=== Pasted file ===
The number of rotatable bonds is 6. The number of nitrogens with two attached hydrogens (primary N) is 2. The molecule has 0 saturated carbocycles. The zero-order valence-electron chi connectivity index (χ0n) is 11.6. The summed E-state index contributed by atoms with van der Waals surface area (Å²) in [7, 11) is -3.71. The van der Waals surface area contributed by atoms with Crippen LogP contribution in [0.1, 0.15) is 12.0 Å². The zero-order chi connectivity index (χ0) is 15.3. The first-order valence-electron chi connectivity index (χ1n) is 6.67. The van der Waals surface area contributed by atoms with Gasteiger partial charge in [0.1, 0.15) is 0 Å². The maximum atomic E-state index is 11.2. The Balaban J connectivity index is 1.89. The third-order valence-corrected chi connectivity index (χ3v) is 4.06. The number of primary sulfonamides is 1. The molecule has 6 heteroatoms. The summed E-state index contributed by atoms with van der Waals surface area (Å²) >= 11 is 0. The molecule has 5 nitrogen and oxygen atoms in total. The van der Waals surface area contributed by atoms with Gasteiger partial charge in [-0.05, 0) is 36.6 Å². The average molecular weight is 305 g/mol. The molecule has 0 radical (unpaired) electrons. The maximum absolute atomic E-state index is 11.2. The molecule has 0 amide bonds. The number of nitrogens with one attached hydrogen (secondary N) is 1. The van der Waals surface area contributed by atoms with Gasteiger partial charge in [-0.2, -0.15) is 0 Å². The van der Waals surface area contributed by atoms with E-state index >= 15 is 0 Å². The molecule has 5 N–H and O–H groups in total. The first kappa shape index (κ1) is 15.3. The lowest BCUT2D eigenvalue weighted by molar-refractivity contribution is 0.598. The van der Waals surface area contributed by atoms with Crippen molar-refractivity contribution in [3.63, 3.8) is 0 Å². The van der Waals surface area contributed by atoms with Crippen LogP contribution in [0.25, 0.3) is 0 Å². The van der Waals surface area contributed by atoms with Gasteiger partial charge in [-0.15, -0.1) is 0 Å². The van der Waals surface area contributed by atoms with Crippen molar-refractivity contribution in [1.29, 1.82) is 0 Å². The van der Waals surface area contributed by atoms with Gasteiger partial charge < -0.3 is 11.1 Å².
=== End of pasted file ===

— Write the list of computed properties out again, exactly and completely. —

The number of rotatable bonds is 6. The number of nitrogens with two attached hydrogens (primary N) is 2. The molecule has 0 saturated carbocycles. The zero-order valence-electron chi connectivity index (χ0n) is 11.6. The summed E-state index contributed by atoms with van der Waals surface area (Å²) in [7, 11) is -3.71. The van der Waals surface area contributed by atoms with Crippen LogP contribution in [0.1, 0.15) is 12.0 Å². The zero-order chi connectivity index (χ0) is 15.3. The first-order valence-electron chi connectivity index (χ1n) is 6.67. The van der Waals surface area contributed by atoms with Gasteiger partial charge in [0.1, 0.15) is 0 Å². The maximum atomic E-state index is 11.2. The Balaban J connectivity index is 1.89. The third-order valence-corrected chi connectivity index (χ3v) is 4.06. The number of primary sulfonamides is 1. The molecule has 6 heteroatoms. The summed E-state index contributed by atoms with van der Waals surface area (Å²) >= 11 is 0. The molecule has 5 nitrogen and oxygen atoms in total. The van der Waals surface area contributed by atoms with Gasteiger partial charge in [-0.05, 0) is 36.6 Å². The average molecular weight is 305 g/mol. The molecule has 0 radical (unpaired) electrons. The maximum absolute atomic E-state index is 11.2. The molecule has 0 amide bonds. The number of nitrogens with one attached hydrogen (secondary N) is 1. The van der Waals surface area contributed by atoms with Gasteiger partial charge in [-0.2, -0.15) is 0 Å². The van der Waals surface area contributed by atoms with E-state index >= 15 is 0 Å². The molecule has 5 N–H and O–H groups in total. The first kappa shape index (κ1) is 15.3. The lowest BCUT2D eigenvalue weighted by molar-refractivity contribution is 0.598. The van der Waals surface area contributed by atoms with Crippen molar-refractivity contribution in [3.63, 3.8) is 0 Å². The van der Waals surface area contributed by atoms with Crippen LogP contribution in [0.25, 0.3) is 0 Å². The van der Waals surface area contributed by atoms with Gasteiger partial charge in [-0.15, -0.1) is 0 Å². The van der Waals surface area contributed by atoms with Crippen molar-refractivity contribution in [1.29, 1.82) is 0 Å². The van der Waals surface area contributed by atoms with Gasteiger partial charge < -0.3 is 11.1 Å².